All entrees must have 23 grams of fat or less, though most entrees have between 10-18 grams of total fat, Barton said. A nutritional analysis of all meals served by Child Nutrition is posted on the department's website.

The USDA is expected to issue new regulations this summer, but they likely won't have much impact on Texas school districts because the Texas Department of Agriculture already has most of the proposed regulations in place. And Northside ISD has even stricter standards than the state, Wherry said.

Before jumping to judgment, critics should keep in mind that running a school cafeteria is a balancing act between providing quality, nutritious meals and providing meals students will eat. There's no point in serving tofu burgers if students won't eat them, Barton said.

"We're going to offer kid-friendly foods made in a healthy fashion," Barton said. "If food ends up in the trash, what have we accomplished?"

Salad bars are another common suggestion to make school cafeteria food healthier. Unfortunately, salad bars present a host of sanitary issues and also slow down the food service line, an important consideration when hundreds of students have just 20 minutes to eat, Wherry said. A variety of salad items are offered, accomplishing the same healthy choices of a salad bar in a more controlled environment.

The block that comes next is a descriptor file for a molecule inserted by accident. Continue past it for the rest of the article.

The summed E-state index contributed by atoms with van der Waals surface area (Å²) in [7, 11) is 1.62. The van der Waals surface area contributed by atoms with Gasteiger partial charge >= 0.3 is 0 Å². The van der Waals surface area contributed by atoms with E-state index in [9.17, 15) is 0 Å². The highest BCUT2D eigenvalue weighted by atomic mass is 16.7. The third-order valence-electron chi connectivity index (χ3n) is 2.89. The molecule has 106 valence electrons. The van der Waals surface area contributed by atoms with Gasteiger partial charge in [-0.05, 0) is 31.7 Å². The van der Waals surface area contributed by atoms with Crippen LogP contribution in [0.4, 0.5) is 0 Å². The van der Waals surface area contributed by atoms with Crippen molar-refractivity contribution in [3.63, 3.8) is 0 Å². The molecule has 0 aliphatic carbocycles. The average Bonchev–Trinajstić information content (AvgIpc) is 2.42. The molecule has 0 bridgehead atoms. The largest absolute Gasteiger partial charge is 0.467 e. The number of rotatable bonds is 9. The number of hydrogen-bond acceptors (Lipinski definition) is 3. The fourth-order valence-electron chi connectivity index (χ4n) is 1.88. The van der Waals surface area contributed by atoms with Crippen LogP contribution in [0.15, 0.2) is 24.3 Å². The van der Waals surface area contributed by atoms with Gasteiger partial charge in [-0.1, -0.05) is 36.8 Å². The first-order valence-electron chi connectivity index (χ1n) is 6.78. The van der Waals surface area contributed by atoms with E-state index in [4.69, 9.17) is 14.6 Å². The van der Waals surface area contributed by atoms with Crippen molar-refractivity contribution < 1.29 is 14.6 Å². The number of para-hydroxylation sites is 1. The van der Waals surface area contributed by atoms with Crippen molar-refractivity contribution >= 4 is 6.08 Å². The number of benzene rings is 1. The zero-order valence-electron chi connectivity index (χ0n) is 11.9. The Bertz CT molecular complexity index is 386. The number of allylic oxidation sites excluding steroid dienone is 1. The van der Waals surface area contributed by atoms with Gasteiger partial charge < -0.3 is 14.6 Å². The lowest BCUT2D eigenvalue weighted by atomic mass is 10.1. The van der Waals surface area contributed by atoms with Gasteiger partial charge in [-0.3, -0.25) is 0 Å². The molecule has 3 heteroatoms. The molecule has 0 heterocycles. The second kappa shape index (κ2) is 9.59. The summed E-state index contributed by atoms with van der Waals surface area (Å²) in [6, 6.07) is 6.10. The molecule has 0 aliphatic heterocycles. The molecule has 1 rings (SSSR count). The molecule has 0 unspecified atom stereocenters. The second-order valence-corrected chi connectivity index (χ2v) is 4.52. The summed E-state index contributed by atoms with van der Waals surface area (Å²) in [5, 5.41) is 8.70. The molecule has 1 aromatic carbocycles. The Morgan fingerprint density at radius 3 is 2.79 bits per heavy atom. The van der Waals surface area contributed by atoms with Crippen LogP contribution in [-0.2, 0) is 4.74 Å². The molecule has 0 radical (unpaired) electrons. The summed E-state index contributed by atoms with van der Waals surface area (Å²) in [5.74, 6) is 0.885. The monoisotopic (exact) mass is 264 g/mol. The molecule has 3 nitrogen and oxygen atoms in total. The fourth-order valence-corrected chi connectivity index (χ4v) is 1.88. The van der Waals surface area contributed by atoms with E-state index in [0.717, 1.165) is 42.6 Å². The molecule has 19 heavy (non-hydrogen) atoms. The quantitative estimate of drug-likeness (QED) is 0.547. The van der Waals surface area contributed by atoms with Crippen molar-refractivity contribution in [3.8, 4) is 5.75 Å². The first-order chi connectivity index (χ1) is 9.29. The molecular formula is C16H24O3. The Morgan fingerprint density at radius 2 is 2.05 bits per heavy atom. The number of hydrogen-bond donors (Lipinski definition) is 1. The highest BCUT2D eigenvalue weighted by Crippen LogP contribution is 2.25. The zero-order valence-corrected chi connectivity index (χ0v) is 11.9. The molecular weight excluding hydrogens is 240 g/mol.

Child Nutrition's mission goes far beyond "healthy food for healthy kids." Northside NIC, the loveable Child Nutrition mascot, regularly visits elementary schools across the district to help teach children about good nutrition, appropriate portion sizes, and exercise. NIC (Nutrition Instructional Chimp) has proved so popular that Child Nutrition is planning to purchase a second mascot suit so that NIC can be in two places at once.

NIC was introduced about four years ago, at the same time Child Nutrition overhauled its menus and cafeteria signage. All school cafeterias now are called "N-Zone" Cafés, to indicate school cafeterias are becoming more and more like a restaurant and less like, well, a school cafeteria.

The marketing efforts are working. District-wide, "business" is up by more than 5 percent for both breakfast and lunch. The department is completely self-sufficient and receives no funding from the District.

Celeste Crabtree, the cafeteria manager at Jay High School, said when she moved to Jay five years ago, the cafeteria served 900 to 1,000 lunches a day. This year, they're serving 1,500 to 1,800 lunches over three lunch periods daily. Popular menu items are the teriyaki chicken strips, the chicken tenders, and the cheese enchiladas, she said.
 
"When I came here the food was totally different," she said. "I was skeptical when they changed the breakfast menu, but now the kids have so many more choices."

Jay students said they had no idea they were eating low-fat and whole grain foods. They said they like the convenience and the variety of menu choices.

"They always have something to eat here," said Carlton Hemphill, a freshman at Jay's Science and Engineering Academy, who said he eats in the school cafeteria every day. "It's always good."